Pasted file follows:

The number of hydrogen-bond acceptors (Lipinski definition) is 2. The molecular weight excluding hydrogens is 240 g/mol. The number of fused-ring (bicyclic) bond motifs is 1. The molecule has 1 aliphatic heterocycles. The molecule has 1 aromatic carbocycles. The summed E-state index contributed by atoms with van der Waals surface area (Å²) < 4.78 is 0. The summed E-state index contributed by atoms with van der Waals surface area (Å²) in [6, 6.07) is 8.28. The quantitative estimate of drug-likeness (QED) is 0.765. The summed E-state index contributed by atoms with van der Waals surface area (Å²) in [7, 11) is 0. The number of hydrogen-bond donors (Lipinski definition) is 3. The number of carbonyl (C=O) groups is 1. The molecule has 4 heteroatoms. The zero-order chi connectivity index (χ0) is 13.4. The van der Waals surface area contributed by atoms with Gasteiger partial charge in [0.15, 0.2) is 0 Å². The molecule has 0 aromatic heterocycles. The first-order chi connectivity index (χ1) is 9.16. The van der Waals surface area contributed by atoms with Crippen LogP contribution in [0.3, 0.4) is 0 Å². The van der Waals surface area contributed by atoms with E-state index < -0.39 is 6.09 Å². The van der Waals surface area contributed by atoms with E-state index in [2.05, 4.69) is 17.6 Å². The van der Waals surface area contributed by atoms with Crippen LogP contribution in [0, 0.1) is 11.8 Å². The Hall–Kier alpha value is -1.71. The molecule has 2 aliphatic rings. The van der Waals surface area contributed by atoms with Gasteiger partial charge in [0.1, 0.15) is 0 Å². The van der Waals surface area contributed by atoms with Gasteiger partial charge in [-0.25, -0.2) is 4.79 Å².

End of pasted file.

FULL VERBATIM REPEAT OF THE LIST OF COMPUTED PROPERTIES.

The number of hydrogen-bond acceptors (Lipinski definition) is 2. The molecular weight excluding hydrogens is 240 g/mol. The number of fused-ring (bicyclic) bond motifs is 1. The molecule has 1 aliphatic heterocycles. The molecule has 1 aromatic carbocycles. The summed E-state index contributed by atoms with van der Waals surface area (Å²) < 4.78 is 0. The summed E-state index contributed by atoms with van der Waals surface area (Å²) in [6, 6.07) is 8.28. The quantitative estimate of drug-likeness (QED) is 0.765. The summed E-state index contributed by atoms with van der Waals surface area (Å²) in [7, 11) is 0. The number of hydrogen-bond donors (Lipinski definition) is 3. The number of carbonyl (C=O) groups is 1. The molecule has 4 heteroatoms. The zero-order chi connectivity index (χ0) is 13.4. The van der Waals surface area contributed by atoms with Gasteiger partial charge in [0.15, 0.2) is 0 Å². The molecule has 0 aromatic heterocycles. The first-order chi connectivity index (χ1) is 9.16. The van der Waals surface area contributed by atoms with Crippen LogP contribution in [0.3, 0.4) is 0 Å². The van der Waals surface area contributed by atoms with E-state index < -0.39 is 6.09 Å². The van der Waals surface area contributed by atoms with E-state index in [2.05, 4.69) is 17.6 Å². The van der Waals surface area contributed by atoms with Crippen LogP contribution in [0, 0.1) is 11.8 Å². The Hall–Kier alpha value is -1.71. The molecule has 2 aliphatic rings. The van der Waals surface area contributed by atoms with Gasteiger partial charge in [0.1, 0.15) is 0 Å². The van der Waals surface area contributed by atoms with Gasteiger partial charge in [-0.25, -0.2) is 4.79 Å².